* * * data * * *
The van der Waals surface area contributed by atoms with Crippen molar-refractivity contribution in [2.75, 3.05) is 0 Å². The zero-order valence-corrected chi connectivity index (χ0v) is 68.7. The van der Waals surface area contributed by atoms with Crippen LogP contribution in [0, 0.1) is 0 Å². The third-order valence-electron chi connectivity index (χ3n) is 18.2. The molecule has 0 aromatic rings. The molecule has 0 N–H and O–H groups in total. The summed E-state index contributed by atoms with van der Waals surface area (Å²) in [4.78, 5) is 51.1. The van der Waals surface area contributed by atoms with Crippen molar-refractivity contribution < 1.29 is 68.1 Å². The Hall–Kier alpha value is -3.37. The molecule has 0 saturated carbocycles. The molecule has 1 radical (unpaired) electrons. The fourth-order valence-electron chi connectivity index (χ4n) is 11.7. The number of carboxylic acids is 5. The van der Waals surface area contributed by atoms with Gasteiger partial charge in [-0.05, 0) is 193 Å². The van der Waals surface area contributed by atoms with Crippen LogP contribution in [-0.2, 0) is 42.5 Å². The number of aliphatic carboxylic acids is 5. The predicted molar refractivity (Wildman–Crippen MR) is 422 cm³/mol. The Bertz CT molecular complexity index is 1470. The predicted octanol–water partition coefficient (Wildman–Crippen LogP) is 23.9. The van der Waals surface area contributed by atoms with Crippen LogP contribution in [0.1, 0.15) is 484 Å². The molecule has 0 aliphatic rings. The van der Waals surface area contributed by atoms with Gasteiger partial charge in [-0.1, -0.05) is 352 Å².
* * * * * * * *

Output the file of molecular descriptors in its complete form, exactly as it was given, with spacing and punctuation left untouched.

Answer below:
The van der Waals surface area contributed by atoms with Crippen molar-refractivity contribution in [2.75, 3.05) is 0 Å². The zero-order valence-corrected chi connectivity index (χ0v) is 68.7. The van der Waals surface area contributed by atoms with Crippen LogP contribution in [0, 0.1) is 0 Å². The third-order valence-electron chi connectivity index (χ3n) is 18.2. The molecule has 0 aromatic rings. The molecule has 0 N–H and O–H groups in total. The summed E-state index contributed by atoms with van der Waals surface area (Å²) in [4.78, 5) is 51.1. The van der Waals surface area contributed by atoms with Crippen molar-refractivity contribution < 1.29 is 68.1 Å². The Hall–Kier alpha value is -3.37. The molecule has 0 saturated carbocycles. The molecule has 1 radical (unpaired) electrons. The fourth-order valence-electron chi connectivity index (χ4n) is 11.7. The number of carboxylic acids is 5. The van der Waals surface area contributed by atoms with Gasteiger partial charge in [-0.05, 0) is 193 Å². The van der Waals surface area contributed by atoms with Crippen LogP contribution in [-0.2, 0) is 42.5 Å². The number of aliphatic carboxylic acids is 5. The predicted molar refractivity (Wildman–Crippen MR) is 422 cm³/mol. The Bertz CT molecular complexity index is 1470. The predicted octanol–water partition coefficient (Wildman–Crippen LogP) is 23.9. The van der Waals surface area contributed by atoms with Crippen LogP contribution in [0.1, 0.15) is 484 Å². The molecule has 0 aliphatic rings. The van der Waals surface area contributed by atoms with Gasteiger partial charge in [-0.1, -0.05) is 352 Å².